Thursday 26 May 2022 01:19 PM More than 50 high rises still have Grenfell-style cladding five years on trends now

Thursday 26 May 2022 01:19 PM More than 50 high rises still have Grenfell-style cladding five years on trends now
Thursday 26 May 2022 01:19 PM More than 50 high rises still have Grenfell-style cladding five years on trends now

Thursday 26 May 2022 01:19 PM More than 50 high rises still have Grenfell-style cladding five years on trends now

Five years on from the Grenfell Tower disaster, more than 50 high-rise buildings have the same highly-flammable cladding that caused the fire that killed 72 people.

Despite a Government target that all dangerous cladding materials should be removed by June 2020, their latest figures show they are still not there.

In total, 486 buildings over 18 metres tall were found to contain the aluminium composite material (ACM) cladding identified by the Grenfell Inquiry as the leading cause of the 2017 tragedy.

Work is still to be completed on 111 of them while it has not even begun on 31 buildings and 58 still have the cladding intact.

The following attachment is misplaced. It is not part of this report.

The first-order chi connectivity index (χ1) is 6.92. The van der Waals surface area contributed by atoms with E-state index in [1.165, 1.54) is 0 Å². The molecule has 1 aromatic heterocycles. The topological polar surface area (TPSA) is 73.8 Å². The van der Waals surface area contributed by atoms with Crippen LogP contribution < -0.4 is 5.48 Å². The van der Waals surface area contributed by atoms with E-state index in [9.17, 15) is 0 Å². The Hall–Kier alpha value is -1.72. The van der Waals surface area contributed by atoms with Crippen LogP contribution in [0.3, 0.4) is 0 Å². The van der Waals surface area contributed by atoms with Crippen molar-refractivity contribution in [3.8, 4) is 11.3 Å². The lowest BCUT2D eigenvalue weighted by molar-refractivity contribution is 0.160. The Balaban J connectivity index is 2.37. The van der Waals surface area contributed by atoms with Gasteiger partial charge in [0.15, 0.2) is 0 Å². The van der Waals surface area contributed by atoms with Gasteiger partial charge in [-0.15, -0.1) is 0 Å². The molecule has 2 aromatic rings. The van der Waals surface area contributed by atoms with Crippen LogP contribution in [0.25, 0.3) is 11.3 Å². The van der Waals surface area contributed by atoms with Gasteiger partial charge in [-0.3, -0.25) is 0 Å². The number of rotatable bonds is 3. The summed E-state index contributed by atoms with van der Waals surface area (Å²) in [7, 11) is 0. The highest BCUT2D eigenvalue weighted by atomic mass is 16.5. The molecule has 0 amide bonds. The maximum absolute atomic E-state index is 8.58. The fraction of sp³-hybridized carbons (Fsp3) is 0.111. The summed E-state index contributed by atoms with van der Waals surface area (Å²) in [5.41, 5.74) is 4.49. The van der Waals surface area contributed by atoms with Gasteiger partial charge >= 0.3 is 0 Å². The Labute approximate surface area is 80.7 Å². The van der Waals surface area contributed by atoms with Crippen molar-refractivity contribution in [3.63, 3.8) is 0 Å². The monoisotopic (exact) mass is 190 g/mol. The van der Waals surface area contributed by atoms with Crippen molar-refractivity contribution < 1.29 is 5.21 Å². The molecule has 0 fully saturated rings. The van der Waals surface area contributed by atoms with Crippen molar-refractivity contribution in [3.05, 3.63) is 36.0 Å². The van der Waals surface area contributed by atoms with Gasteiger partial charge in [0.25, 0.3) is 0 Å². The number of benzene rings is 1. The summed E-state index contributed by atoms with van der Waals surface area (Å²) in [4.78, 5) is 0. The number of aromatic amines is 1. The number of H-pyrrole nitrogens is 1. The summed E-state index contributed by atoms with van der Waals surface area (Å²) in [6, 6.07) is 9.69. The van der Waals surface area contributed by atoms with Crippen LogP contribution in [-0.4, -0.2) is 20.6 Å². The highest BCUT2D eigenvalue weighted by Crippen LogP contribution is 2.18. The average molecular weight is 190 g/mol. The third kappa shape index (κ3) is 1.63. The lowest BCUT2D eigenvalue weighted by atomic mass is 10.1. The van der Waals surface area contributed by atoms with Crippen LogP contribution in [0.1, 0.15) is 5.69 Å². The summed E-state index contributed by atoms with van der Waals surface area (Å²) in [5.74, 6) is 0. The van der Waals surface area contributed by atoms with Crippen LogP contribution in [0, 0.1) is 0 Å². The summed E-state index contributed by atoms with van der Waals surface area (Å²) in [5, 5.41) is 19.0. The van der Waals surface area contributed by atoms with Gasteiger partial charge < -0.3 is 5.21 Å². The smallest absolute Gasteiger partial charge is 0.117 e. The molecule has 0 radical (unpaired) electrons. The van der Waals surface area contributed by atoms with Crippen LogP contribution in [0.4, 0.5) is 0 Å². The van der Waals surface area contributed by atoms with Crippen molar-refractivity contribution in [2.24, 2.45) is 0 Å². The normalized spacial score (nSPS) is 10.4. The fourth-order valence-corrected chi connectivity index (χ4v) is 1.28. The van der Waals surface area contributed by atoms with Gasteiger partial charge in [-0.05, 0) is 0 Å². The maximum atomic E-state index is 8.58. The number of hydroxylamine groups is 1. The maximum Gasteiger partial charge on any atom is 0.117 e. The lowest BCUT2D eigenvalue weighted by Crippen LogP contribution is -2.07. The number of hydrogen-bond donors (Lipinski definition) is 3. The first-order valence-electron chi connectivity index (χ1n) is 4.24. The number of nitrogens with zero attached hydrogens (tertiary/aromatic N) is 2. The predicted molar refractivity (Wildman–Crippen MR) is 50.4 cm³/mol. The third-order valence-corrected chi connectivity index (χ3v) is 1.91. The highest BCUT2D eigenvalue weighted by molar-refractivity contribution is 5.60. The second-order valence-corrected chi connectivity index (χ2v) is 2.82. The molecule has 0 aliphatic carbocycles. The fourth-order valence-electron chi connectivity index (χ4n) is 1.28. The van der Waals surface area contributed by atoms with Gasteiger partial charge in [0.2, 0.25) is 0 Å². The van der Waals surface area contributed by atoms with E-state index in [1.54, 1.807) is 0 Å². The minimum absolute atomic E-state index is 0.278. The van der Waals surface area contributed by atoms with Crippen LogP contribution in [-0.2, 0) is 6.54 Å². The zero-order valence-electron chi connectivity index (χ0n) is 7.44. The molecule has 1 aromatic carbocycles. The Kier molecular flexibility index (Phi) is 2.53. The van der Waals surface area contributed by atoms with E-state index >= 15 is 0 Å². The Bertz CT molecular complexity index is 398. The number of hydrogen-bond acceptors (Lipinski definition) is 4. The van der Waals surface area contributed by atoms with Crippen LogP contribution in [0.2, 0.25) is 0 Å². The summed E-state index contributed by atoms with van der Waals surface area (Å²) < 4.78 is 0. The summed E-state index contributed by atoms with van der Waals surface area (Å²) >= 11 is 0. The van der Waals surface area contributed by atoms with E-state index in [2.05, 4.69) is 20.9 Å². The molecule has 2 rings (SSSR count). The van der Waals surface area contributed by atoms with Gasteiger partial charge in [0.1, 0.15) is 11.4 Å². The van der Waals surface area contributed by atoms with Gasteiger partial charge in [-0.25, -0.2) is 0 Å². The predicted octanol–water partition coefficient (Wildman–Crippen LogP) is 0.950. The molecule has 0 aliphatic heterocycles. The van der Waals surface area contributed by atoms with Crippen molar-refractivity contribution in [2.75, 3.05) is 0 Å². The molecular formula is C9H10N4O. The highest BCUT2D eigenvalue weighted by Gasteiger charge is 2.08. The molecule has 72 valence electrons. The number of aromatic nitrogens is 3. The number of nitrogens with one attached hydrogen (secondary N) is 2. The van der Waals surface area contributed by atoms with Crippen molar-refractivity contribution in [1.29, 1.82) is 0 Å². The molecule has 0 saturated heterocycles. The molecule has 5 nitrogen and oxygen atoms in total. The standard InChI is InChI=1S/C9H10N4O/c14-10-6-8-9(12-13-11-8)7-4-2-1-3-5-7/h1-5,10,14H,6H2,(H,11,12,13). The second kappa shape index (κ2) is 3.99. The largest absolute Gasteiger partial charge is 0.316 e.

Grenfell Tower, where 72 people were killed when a catastrophic fire tore through the building in June 2017, is covered in protective wrapping and hoardings surround the tower site

Grenfell Tower, where 72 people were killed when a catastrophic fire tore through the building in June 2017, is covered in protective wrapping and hoardings surround the tower site 

An inquiry into the disaster found that the leading cause of the fire was aluminium composite material (ACM) cladding, which the government wanted to remove from all buildings by 2020

An inquiry into the disaster found that the leading cause of the fire was aluminium composite material (ACM) cladding, which the government wanted to remove from all buildings by 2020

The Grenfell Fire, which began with a malfunctioning fridge-freezer on the fourth floor of the block in Kensington and Chelsea, ended up claiming more lives than any other residential fire since the World War II.

Eighteen months later, the Government banned the type of combustible cladding used on Grenfell and vowed to remove what remained.

But plans hit a roadblock as leaseholders in some of the affected buildings were required to pay for the repairs themselves.

This left many of them stuck in a Catch 22 – unable to afford the repairs and unable to sell their properties because of the work required.

Now a deal has been done with Michael Gove, the Secretary of State for Levelling Up, for 35 homebuilders to pay £2 billion to fix the unsafe cladding.

With that, the Government and industry will fully fund the replacement of the cladding, not leaseholders, and firms such as Intelligent FS say they will expand their capacity five-fold to help sort out

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